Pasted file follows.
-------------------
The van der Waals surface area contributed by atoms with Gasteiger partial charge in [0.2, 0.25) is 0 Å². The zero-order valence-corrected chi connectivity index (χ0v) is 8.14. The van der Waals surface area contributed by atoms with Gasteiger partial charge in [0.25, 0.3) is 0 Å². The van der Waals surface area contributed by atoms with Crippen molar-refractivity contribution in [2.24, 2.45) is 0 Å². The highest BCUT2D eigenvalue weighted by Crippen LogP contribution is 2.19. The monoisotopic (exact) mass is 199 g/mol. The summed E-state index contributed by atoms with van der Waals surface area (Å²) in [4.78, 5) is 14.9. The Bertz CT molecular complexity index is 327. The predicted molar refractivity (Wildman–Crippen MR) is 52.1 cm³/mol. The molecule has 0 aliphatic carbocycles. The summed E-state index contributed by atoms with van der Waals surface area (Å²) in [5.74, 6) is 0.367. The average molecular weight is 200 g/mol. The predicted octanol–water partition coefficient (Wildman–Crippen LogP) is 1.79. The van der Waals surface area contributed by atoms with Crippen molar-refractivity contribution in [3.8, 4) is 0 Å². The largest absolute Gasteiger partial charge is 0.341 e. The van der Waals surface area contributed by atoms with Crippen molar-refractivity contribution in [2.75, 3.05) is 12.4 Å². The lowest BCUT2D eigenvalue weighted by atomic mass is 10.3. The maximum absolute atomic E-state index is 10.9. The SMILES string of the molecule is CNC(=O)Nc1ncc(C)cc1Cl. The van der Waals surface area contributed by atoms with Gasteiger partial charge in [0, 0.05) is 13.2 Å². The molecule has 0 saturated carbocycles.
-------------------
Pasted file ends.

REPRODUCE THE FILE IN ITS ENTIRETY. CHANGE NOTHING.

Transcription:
The van der Waals surface area contributed by atoms with Gasteiger partial charge in [0.2, 0.25) is 0 Å². The zero-order valence-corrected chi connectivity index (χ0v) is 8.14. The van der Waals surface area contributed by atoms with Gasteiger partial charge in [0.25, 0.3) is 0 Å². The van der Waals surface area contributed by atoms with Crippen molar-refractivity contribution in [2.24, 2.45) is 0 Å². The highest BCUT2D eigenvalue weighted by Crippen LogP contribution is 2.19. The monoisotopic (exact) mass is 199 g/mol. The summed E-state index contributed by atoms with van der Waals surface area (Å²) in [4.78, 5) is 14.9. The Bertz CT molecular complexity index is 327. The predicted molar refractivity (Wildman–Crippen MR) is 52.1 cm³/mol. The molecule has 0 aliphatic carbocycles. The summed E-state index contributed by atoms with van der Waals surface area (Å²) in [5.74, 6) is 0.367. The average molecular weight is 200 g/mol. The predicted octanol–water partition coefficient (Wildman–Crippen LogP) is 1.79. The van der Waals surface area contributed by atoms with Crippen molar-refractivity contribution in [3.8, 4) is 0 Å². The largest absolute Gasteiger partial charge is 0.341 e. The van der Waals surface area contributed by atoms with Crippen molar-refractivity contribution in [2.75, 3.05) is 12.4 Å². The lowest BCUT2D eigenvalue weighted by atomic mass is 10.3. The maximum absolute atomic E-state index is 10.9. The SMILES string of the molecule is CNC(=O)Nc1ncc(C)cc1Cl. The van der Waals surface area contributed by atoms with Gasteiger partial charge in [0, 0.05) is 13.2 Å². The molecule has 0 saturated carbocycles.